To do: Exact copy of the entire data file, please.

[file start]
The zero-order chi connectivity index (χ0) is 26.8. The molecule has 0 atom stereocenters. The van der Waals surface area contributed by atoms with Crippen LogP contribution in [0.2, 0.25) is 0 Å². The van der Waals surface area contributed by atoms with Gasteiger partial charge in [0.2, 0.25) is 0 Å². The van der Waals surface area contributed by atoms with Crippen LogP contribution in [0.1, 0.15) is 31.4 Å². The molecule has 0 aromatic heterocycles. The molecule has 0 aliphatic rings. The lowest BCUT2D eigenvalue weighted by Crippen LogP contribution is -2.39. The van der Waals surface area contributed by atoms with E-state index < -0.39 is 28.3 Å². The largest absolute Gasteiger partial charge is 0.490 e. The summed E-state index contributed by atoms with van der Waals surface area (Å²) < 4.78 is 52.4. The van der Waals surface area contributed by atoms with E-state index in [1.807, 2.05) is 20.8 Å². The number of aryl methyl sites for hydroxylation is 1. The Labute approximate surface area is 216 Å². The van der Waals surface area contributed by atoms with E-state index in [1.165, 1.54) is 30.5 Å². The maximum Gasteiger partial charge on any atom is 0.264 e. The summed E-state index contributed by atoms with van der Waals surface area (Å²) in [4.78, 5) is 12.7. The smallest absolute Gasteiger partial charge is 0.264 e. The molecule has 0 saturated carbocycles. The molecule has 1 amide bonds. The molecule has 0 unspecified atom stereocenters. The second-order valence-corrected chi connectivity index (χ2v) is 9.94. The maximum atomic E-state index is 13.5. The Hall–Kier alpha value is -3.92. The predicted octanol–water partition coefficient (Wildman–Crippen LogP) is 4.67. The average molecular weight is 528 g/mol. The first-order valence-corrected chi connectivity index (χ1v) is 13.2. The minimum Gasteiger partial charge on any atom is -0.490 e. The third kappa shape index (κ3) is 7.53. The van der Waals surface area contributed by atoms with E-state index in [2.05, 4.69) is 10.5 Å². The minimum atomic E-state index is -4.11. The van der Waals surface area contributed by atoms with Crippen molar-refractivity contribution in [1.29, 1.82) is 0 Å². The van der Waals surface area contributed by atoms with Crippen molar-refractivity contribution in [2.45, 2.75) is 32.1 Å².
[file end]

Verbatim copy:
The zero-order chi connectivity index (χ0) is 26.8. The molecule has 0 atom stereocenters. The van der Waals surface area contributed by atoms with Crippen LogP contribution in [0.2, 0.25) is 0 Å². The van der Waals surface area contributed by atoms with Gasteiger partial charge in [0.2, 0.25) is 0 Å². The van der Waals surface area contributed by atoms with Crippen LogP contribution in [0.1, 0.15) is 31.4 Å². The molecule has 0 aromatic heterocycles. The molecule has 0 aliphatic rings. The lowest BCUT2D eigenvalue weighted by Crippen LogP contribution is -2.39. The van der Waals surface area contributed by atoms with E-state index < -0.39 is 28.3 Å². The largest absolute Gasteiger partial charge is 0.490 e. The summed E-state index contributed by atoms with van der Waals surface area (Å²) < 4.78 is 52.4. The van der Waals surface area contributed by atoms with E-state index in [1.807, 2.05) is 20.8 Å². The number of aryl methyl sites for hydroxylation is 1. The Labute approximate surface area is 216 Å². The van der Waals surface area contributed by atoms with E-state index in [1.165, 1.54) is 30.5 Å². The maximum Gasteiger partial charge on any atom is 0.264 e. The summed E-state index contributed by atoms with van der Waals surface area (Å²) in [4.78, 5) is 12.7. The smallest absolute Gasteiger partial charge is 0.264 e. The molecule has 0 saturated carbocycles. The molecule has 1 amide bonds. The molecule has 0 unspecified atom stereocenters. The second-order valence-corrected chi connectivity index (χ2v) is 9.94. The maximum atomic E-state index is 13.5. The Hall–Kier alpha value is -3.92. The predicted octanol–water partition coefficient (Wildman–Crippen LogP) is 4.67. The average molecular weight is 528 g/mol. The first-order valence-corrected chi connectivity index (χ1v) is 13.2. The minimum Gasteiger partial charge on any atom is -0.490 e. The third kappa shape index (κ3) is 7.53. The van der Waals surface area contributed by atoms with E-state index in [2.05, 4.69) is 10.5 Å². The minimum atomic E-state index is -4.11. The van der Waals surface area contributed by atoms with Crippen molar-refractivity contribution in [1.29, 1.82) is 0 Å². The van der Waals surface area contributed by atoms with Crippen molar-refractivity contribution in [2.45, 2.75) is 32.1 Å².